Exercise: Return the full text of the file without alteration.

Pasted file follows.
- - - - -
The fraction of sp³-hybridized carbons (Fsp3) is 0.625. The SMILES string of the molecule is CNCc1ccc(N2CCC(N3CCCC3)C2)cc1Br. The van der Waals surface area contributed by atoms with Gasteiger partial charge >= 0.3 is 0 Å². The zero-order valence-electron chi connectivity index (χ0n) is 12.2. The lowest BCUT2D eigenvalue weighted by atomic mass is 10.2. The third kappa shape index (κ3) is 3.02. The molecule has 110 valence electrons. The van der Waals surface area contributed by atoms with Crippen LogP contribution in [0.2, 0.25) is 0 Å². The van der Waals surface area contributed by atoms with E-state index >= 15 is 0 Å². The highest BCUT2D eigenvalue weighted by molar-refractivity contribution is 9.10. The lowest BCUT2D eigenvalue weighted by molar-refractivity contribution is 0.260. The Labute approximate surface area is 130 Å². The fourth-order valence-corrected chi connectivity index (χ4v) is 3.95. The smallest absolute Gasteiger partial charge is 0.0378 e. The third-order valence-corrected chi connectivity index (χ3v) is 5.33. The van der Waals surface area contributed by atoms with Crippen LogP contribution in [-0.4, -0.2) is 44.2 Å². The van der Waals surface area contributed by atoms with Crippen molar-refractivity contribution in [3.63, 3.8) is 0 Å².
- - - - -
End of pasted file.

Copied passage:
The fraction of sp³-hybridized carbons (Fsp3) is 0.625. The SMILES string of the molecule is CNCc1ccc(N2CCC(N3CCCC3)C2)cc1Br. The van der Waals surface area contributed by atoms with Gasteiger partial charge >= 0.3 is 0 Å². The zero-order valence-electron chi connectivity index (χ0n) is 12.2. The lowest BCUT2D eigenvalue weighted by atomic mass is 10.2. The third kappa shape index (κ3) is 3.02. The molecule has 110 valence electrons. The van der Waals surface area contributed by atoms with Crippen LogP contribution in [0.2, 0.25) is 0 Å². The van der Waals surface area contributed by atoms with E-state index >= 15 is 0 Å². The highest BCUT2D eigenvalue weighted by molar-refractivity contribution is 9.10. The lowest BCUT2D eigenvalue weighted by molar-refractivity contribution is 0.260. The Labute approximate surface area is 130 Å². The fourth-order valence-corrected chi connectivity index (χ4v) is 3.95. The smallest absolute Gasteiger partial charge is 0.0378 e. The third-order valence-corrected chi connectivity index (χ3v) is 5.33. The van der Waals surface area contributed by atoms with Crippen LogP contribution in [-0.4, -0.2) is 44.2 Å². The van der Waals surface area contributed by atoms with Crippen molar-refractivity contribution in [3.63, 3.8) is 0 Å².